Dad dot info
DAD.info form. Ask questions, get answers

$#!!%£*!!!

<a href="https://www.dad.info/" target="_blank">DAD.info</a>

DAD.info

03 Sep 2013

“You’re a poo poo,” said Meri, my three year old, with an impish grin on her face. She knew she was being naughty and was looking for my reaction.

I thought about it for a little while and decided to ignore it.

A few days later, I came downstairs from the loft where I had been wrestling with a computer that had spent the last three days crashing, to find my family sitting around the breakfast table. Clare looked at me with narrowed eyes.

“She keeps saying the P-P word,” she said.

“Yes, I know, it started a few days ago.” I replied. “She’s probably learnt it from nursery. It’s her first attempt at a naughty word.”

“Well, she shouldn’t say it. I’m going to put my foot down.” Clare was adamant.

“I’ve been ignoring it. I figure that if we make a thing of it, it’ll only encourage her. She knows she’s doing something forbidden and the thrill of it will soon wear off.”

“Well, I’ve told her not to. I wasn’t allowed to swear at all growing up in my household.” Clare responded.

“What went wrong?” I asked smirking, making mischief.

Clare’s eyes narrowed yet further. She thought about swearing at me but thought better of it.

To come clean, neither Clare or I are strangers to the odd profanity now and again. Furthermore, I must confess that I have sworn (in rare moments of extreme stress and frustration) in front of the children. However, we have a golden rule that we never, ever swear at the children.

“We need to agree an approach and be consistent. Let’s talk about it and figure out what we do. I agree, we don’t want her wandering around saying ‘P-P’ at every opportunity.”

Meri, who had been listening intently to every word Clare and I said looked at us both with a very familiar naught little grin on her face.

“I need a poo poo,” she said.

 

The views expressed in this blog are solely those of the blogger and do not necessarily represent the views of Dad.info.

 

Related entries

Too old for this

Too old for this

It was late on a Thursday evening and Rodger and I were walking up Upper Street in Islington, looking for a Thai restaurant. We were a little worse for wear   “You OK?” he asked looking at my awkward gait. “Yeah,” I said with that little inflection that indicated...

The big day

The big day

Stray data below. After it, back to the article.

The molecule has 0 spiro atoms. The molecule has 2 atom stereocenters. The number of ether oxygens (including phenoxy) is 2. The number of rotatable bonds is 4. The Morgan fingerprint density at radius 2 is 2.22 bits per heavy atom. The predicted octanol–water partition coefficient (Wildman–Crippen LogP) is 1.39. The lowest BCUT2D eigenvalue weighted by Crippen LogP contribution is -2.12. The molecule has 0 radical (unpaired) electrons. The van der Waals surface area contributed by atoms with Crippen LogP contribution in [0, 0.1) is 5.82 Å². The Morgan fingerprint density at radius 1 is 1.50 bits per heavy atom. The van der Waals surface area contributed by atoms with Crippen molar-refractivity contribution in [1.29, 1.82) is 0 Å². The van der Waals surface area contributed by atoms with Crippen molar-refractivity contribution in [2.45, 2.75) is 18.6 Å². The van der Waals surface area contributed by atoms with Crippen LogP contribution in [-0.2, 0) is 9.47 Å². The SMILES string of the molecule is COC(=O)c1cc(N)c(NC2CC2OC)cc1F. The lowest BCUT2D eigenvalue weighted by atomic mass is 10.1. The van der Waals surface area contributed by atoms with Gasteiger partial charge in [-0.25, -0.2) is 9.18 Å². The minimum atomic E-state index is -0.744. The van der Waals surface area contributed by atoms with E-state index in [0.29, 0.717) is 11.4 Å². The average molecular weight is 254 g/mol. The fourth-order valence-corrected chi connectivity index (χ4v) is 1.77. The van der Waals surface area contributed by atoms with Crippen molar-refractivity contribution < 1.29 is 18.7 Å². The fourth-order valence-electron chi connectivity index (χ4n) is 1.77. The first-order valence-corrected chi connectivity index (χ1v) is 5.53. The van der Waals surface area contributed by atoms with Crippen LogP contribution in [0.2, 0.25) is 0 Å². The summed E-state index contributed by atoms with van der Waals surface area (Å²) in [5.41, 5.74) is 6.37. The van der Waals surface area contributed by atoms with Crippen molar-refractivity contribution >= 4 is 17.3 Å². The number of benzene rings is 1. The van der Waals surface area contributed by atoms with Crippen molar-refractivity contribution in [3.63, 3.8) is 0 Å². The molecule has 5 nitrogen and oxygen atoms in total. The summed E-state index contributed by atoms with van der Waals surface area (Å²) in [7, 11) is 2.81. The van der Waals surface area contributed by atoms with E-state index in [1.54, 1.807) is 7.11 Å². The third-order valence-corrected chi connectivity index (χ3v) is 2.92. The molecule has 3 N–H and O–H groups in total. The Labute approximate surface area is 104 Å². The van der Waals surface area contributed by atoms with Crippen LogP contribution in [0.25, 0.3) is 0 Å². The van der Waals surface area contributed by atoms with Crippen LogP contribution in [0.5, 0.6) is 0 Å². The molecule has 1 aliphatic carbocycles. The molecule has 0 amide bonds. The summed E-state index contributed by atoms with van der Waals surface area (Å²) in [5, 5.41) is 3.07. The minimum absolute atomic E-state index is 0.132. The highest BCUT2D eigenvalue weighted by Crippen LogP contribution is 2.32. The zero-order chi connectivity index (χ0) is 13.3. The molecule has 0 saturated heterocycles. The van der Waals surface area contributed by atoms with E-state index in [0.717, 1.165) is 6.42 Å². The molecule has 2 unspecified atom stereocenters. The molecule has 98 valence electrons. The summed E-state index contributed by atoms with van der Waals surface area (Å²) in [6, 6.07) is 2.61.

I could hear the rustling from the room next-door and glanced at my watch: 6:30 am. I groaned to myself but there was a certain inevitability about it   The kids bounded into our room moments later. “Is Uncle Steve here? Is he here?” They asked excitedly. “Yes,...

The big questions

The big questions

I was walking home from school with my five year old daughter. As we approached our front door she looked up at me   “Daddy?” she asked in that tone of voice that all dads will recognise as a precursor to something that they’ve been pondering. “Yes?” I answered...

Latest entries

Has Lockdown Hurt Your Pre-Schooler?

Has Lockdown Hurt Your Pre-Schooler?

4-year-olds have regressed eight months during UK lockdowns. Who would have believed we could survive a year with... No school. No clubs. No childcare. No grandparents. Not even a poxy toddler group to give me much needed backup. I have spent sleepless nights worrying...

Second Child Survival Kit

Second Child Survival Kit

You had your world turned upside down by your first child. You are battle scarred, sleep deprived and now expecting number two. Your days of lazy lie-ins and freedom are distant memories, but your life is also very full with the joy your child brings. The news of...

How to help an anxious child

How to help an anxious child

The current world is an uncertain one for our kids. Lockdown has left them off school, educated by frazzled parents, separated from their friends, unable to enjoy their usual activities and in many cases struggling to sleep. Our children are aware of a threat they...

Pin It on Pinterest